Warning: Some may find the subject matter discussed in this post unsettling.
There have been many debates I’ve engaged in where avid pro-gun 2nd Amendment supporters say things to me I’d rather not hear, but I keep going. I do so because it’s that important. At least it is to me.
Whenever those discussions revolve around suicide by gun and a relational association to gun violence, a typical discussion often goes something like this:
Them: Suicide by gun is NOT GUN VIOLENCE (yeah, they almost always all cap me to help drive home their point)!
Me: Why not?
Them: Because they kill themselves.
Me: So, let me get this straight….someone putting a gun to their head, and pulling the trigger isn’t ending their life in as violent a manner as someone committing a murder of someone else?
Me: Would a suicide by gun be included as gun violence if the person committing suicide with a gun murders others before taking their own life….like, say for instance, a domestic violence murder/suicide by gun?
Me: How about perps who commit mass murder before ending their own lives with their own guns?
Them: IT’S A GUN GRAB!!!!
That’s pretty much the point at which the conversation ends.
So, what’s the back story here?
My first wife, Carla, committed suicide by gun…in a pawn shop…a public place of business…with customers present…with at least one store employee present.
She committed suicide with a weapon she asked the clerk to show her of the same caliber as the two rounds stashed in her pocket. Unbeknownst to me or anyone else, she’d somehow managed to purchase a box of ammunition even with almost 24/7 monitoring of her comings and goings. She hid the ammo from everyone until the day she took her own life. She knew the caliber of the ammo. She knew which kind of weapon to ask the pawn shop employee to show her.
While the clerk turned his back to her to prepare necessary paperwork for her to purchase the gun, she loaded those two rounds into the weapon, fired one of those rounds into the ceiling, put the barrel of the weapon to her temple and pulled the trigger. She died instantly.
This is going to sound really bad, but I must admit I’ve often asked myself what if she’d taken more rounds with her that fateful day, loaded a full magazine, shot customers and/or store clerks, and then put the gun to her temple and pulled the trigger? She didn’t do that, but I’ve often wondered if she had, would her suicide by gun then have “counted” as gun violence?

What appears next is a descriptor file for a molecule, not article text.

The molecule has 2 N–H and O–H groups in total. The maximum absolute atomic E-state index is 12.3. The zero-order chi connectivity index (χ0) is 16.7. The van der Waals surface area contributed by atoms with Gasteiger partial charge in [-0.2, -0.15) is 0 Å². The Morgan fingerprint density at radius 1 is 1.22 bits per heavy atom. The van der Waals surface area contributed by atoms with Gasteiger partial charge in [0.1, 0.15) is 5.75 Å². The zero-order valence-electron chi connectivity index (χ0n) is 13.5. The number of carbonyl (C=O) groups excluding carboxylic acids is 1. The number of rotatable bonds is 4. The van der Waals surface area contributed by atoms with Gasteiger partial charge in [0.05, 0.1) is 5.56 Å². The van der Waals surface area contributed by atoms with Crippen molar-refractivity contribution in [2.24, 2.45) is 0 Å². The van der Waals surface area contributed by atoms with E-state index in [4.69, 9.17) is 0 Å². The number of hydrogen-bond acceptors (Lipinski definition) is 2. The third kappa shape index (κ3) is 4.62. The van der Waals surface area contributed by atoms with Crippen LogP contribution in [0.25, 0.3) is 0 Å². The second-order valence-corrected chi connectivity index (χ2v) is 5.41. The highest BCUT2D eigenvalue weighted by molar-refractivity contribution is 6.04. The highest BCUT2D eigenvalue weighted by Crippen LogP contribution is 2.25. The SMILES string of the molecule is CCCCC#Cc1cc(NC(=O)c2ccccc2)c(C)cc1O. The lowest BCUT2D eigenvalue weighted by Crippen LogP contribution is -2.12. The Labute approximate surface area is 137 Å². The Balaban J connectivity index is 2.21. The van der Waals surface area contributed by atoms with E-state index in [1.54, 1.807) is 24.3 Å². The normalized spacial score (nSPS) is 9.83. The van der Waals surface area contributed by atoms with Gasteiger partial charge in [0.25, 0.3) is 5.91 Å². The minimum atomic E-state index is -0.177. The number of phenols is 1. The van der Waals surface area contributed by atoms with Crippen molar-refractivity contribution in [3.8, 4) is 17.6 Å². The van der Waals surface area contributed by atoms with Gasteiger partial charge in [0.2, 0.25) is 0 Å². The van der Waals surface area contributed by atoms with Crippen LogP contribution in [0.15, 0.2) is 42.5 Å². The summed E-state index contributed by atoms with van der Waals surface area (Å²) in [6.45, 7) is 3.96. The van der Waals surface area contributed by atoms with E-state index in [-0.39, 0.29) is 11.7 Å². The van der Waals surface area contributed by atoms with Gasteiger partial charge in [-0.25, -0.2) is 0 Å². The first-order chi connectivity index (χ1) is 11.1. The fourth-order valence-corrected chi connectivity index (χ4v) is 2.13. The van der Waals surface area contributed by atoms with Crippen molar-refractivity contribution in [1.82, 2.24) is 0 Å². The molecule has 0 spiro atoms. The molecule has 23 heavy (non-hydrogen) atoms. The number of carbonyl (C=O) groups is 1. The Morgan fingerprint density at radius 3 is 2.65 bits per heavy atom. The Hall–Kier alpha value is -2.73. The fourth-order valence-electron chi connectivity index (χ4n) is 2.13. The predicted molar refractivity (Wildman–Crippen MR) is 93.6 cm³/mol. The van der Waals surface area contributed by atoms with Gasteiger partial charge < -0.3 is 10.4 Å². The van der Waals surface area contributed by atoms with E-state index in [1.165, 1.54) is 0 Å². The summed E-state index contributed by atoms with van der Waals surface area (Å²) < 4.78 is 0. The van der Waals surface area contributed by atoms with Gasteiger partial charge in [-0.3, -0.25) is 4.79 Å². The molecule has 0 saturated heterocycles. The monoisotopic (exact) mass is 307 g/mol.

Carla was diagnosed as having delusional paranoia with psychotic episodes in 1996, three years before the massacre at Columbine High School. Her descent into a very dark abyss did not happen overnight. That descent was very gradual, very pervasive, and very insidious.
She hid her illness very well to everyone except me. I lived her mental and emotional pain with her. I lived her paranoia right beside her. I lived her psychosis with her at least as well as I could wrap my own head around it.
Even our own kids didn’t know the extent of her illness. They knew something wasn’t “right”, but Carla made me promise not to tell anyone, including the kids, how ill she really was. I honored those wishes. I’d do so again in a heartbeat. Why? I’d do so because I loved her. I’d do so also to try to protect her because of the negative stigma associated with pretty much any kind of mental illness.
Has anyone ever heard folks like those avid pro-gun 2nd Amendment supporters mentioned at the outset call the perps in mass shootings “loonies”? How about “crazies”? How about some other pejorative and negative label?
Their mantra? Guns aren’t the problem. Mental health is the problem. We end gun violence by talking about mental health and treating the mentally ill.
The narrow focus of that mantra on mental illness and away from guns at least being part of the problem is why so many folks with clinically diagnosed mental illnesses withdraw into themselves and suffer their pain alone….Carla tried to do that but I wouldn’t let her, at least with me.
Negative stigma associated with mental illness is the reason why so many choose to deny their own mental illness….Carla certainly did up until the day she took her own life. It’s also why so many choose to self-medicate….Carla did this, too, and it’s why I monitored her medication so carefully after her first attempt at taking her own life.
Surprised? Don’t be. Carla’s suicide by gun was not her first attempt at ending her own life. Her first attempt was to try and overdose on her own medications. She almost succeeded, but vomited some of them back up. That’s when she made a determination there had to be a better, faster, more effective, more efficient way. A gun was the method she chose even though she hated guns. She chose a gun because there was little to no doubt she would be successful in taking her own life if she used a gun. And that’s why I say now, and always will, that killing with a gun, even if it is committing suicide, is an act of violence – end of discussion.
For any readers who count themselves in pro-gun 2nd Amendment groups saying suicide by gun can’t be included as gun violence, convince me otherwise. Go ahead. I dare you.
There’s much more to Carla’s back story, but for this writing, at least, what I’ve provided here is going to have to suffice for now.
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